Barita entering investment banking
Barita Investments Limited will enter the investment banking market, a move meant to shore up revenues that are pressured by falling interest rates.
“It is a new line of fee income business that is not traditional at Barita. We want to bring that to the company to bolster revenues,” said Deputy Chairman Paul Simpson and co-founder of Cornerstone Investments, the private equity firm that took over Barita last year.
Cornerstone Investments is seeded by a group of high net worth individuals, including Mark Myers of Restaurants of Jamaica, the franchise holder of KFC, who is also Barita’s new chairman.
Barita mainly offers boutique stockbrokering services and unit trust instruments to clients. Investment banking would see it delve into more aggressive acquisitive deals and structuring financing for clients.
Part of the move involves the company building up its cash resources. Barita is currently raising some $4 billion in cash from its rights issue of 10 additional shares to every 17 held by shareholders. At the company’s annual general meeting on Thursday, shareholders approved resolutions to increase the authorized shares tenfold from 1.5 billion units to 15 billion units.
Some 500 million units of the total are designated as preference shares, but the company said there are no imminent plans for a preference share offer.
“We are very positive on the take up of the rights issue,” said Simpson.
Since the Cornerstone takeover, Barita’s stock price has quadrupled in value. Cornerstone acquired majority stake in Barita last September at $9.20 per share, and the stock has been trading at an average of $50 since the start of the year.
The bulk of the shareholding was acquired from founder and former chairman Rita Humphries-Lewin, who formed the company over 40 years ago. She was unavoidably absent at the annual general meeting, according to chairman Myers.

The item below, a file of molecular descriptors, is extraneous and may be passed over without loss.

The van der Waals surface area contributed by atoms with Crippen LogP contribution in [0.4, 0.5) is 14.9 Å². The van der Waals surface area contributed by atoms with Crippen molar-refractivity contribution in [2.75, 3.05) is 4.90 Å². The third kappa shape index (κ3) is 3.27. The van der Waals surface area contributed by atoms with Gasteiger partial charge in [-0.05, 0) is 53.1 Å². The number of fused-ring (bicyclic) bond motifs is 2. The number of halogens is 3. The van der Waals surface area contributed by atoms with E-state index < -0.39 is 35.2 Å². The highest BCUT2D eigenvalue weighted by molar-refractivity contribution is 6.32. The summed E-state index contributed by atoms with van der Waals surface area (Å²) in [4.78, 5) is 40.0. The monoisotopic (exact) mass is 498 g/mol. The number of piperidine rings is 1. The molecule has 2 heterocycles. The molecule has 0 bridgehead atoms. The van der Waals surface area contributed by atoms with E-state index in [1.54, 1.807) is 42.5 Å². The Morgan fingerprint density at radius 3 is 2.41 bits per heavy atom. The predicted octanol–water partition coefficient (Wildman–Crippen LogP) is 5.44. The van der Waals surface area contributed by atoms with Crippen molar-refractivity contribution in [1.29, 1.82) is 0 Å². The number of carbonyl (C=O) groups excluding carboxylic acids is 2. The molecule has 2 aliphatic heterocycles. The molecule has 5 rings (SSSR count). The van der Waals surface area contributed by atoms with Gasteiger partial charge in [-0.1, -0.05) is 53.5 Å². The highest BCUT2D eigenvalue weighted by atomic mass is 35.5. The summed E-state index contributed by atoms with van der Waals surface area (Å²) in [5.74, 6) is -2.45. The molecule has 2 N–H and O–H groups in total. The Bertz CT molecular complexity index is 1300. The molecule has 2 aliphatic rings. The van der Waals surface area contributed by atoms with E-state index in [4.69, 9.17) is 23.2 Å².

Barita made net profit of $363 million for its full year ending September 2018, up 79 per cent, a performance mainly due to the tripling of gains on foreign exchange and the growth by half on interest income. Profit spiked dispute a dip in revenue from $1.96 billion to $1.9 billion.
The company made 39 per cent of its revenue from fees and commission, 33 per cent from net interest income, 15 per cent from foreign exchange gains, 11 per cent from gain on sale of investments, and 2.0 per cent from dividend income.
“We need enter new revenue streams. Part of that involves us looking at forays into investment banking to give us greater access to the capital markets,” said Managing Director Ian McNaughton, “Another aspect involves finding the right opportunities to get the deals done.”
Barita paid out $311.7 million or 70 cents per share over the year ending September 2018, more than sixfold the payout of $48.6 million a year earlier. The company said going forward its new dividend policy would see Barita distributing about 80 per cent of profit to shareholders annually. Checks indicate that past dividend payments have been with a range of about 15-20 per cent.
McNaughton added that 80 per cent “is a minimum” target but that the company would not go above 100 per cent of its profits.